Beating Swords Into Cellular Phones

CELLULAR-PHONE OWNERS may soon benefit from the end of the cold war. Onetime foes Electrotechnical University of St. Petersburg and Sandia National Laboratories in New Mexico are helping Superconducting Core Technologies Inc. in Golden, Colo., develop materials for more sensitive receivers for cell phones and, eventually, satellite dishes. It's the first fruit of the Industrial Partnering Program, which Congress enacted last year to find work for Russian scientists not related to weapons.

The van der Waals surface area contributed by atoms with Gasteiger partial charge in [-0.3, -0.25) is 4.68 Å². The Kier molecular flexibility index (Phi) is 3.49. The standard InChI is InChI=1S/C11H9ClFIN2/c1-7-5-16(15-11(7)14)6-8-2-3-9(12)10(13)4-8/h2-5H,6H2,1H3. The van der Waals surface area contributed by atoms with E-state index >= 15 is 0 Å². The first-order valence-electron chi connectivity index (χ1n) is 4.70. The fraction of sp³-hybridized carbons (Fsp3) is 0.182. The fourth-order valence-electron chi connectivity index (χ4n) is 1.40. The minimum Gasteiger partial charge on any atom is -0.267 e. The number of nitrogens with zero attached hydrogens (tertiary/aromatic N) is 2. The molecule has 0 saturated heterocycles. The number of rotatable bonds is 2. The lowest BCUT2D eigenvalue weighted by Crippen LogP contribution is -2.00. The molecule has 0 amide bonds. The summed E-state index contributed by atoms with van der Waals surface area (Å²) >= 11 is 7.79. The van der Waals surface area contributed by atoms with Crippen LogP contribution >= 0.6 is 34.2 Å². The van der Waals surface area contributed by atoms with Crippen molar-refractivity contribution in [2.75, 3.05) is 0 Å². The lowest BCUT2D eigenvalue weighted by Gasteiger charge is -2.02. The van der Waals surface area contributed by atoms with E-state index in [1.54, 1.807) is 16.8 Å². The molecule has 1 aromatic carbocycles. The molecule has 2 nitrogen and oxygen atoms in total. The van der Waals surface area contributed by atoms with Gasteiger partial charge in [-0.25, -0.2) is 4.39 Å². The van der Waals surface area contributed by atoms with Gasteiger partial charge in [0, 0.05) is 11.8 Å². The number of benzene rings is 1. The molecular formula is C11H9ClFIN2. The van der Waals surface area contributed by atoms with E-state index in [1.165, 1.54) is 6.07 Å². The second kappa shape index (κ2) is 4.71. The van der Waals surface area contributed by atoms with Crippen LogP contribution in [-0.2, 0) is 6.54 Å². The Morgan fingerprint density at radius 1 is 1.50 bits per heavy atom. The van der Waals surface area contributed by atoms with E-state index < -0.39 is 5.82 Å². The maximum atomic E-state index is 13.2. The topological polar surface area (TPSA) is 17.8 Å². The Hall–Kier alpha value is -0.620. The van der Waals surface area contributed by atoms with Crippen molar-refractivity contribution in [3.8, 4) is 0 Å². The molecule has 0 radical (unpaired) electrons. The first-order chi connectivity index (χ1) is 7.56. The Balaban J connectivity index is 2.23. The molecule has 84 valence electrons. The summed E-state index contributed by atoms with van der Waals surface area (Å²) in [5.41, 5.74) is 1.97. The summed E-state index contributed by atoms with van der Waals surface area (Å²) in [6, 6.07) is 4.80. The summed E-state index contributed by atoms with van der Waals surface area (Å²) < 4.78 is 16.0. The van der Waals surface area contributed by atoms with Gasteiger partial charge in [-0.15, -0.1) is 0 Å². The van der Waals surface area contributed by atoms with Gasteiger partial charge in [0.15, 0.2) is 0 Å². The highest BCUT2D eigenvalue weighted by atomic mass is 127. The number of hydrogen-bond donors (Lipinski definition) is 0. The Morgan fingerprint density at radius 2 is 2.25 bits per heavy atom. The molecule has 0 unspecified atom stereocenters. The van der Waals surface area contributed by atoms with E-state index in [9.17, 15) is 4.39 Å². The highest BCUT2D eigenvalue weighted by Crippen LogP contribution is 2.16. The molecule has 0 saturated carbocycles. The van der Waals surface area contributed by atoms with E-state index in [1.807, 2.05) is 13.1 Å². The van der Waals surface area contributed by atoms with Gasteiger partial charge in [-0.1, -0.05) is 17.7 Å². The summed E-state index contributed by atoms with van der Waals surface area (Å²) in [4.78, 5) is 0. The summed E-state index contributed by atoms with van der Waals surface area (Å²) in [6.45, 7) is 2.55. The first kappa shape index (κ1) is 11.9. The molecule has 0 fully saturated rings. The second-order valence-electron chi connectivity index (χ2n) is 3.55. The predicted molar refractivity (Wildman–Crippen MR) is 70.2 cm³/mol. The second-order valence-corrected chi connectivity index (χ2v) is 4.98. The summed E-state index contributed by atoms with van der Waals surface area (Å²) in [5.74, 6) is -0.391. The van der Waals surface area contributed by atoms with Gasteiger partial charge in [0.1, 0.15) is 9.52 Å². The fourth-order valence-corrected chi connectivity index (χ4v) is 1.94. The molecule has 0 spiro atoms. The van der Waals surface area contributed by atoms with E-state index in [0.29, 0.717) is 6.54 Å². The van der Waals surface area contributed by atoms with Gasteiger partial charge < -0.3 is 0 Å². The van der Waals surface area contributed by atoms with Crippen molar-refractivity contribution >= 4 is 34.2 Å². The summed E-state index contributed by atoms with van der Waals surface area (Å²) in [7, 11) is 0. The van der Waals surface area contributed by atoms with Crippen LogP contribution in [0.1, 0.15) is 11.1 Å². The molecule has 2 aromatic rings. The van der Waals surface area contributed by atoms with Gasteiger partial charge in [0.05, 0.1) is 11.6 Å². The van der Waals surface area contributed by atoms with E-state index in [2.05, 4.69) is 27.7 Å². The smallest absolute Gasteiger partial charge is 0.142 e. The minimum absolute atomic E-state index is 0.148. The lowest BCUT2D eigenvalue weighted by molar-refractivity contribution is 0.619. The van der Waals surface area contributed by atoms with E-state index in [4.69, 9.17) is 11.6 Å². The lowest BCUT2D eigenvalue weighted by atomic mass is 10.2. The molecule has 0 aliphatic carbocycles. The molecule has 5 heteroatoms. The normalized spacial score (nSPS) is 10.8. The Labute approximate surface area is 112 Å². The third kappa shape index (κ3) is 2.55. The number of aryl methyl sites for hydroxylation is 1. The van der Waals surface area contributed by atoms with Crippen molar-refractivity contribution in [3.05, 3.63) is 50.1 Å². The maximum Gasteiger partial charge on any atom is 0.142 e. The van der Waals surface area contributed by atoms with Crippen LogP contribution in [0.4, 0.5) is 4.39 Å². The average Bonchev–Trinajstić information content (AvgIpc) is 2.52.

SCT is working on combining two types of thin films onto one receiver chip. One type is superconducting when chilled by a tiny compressor, making it sensitive to faint cellular signals. The other film type is ferroelectric--a property that makes signals travel through it more quickly when a voltage is applied. A change in the voltage alters the resonant frequency of the receiver, so it picks up desired signals with great precision and filters out noise effectively. SCT plans field trials this summer.

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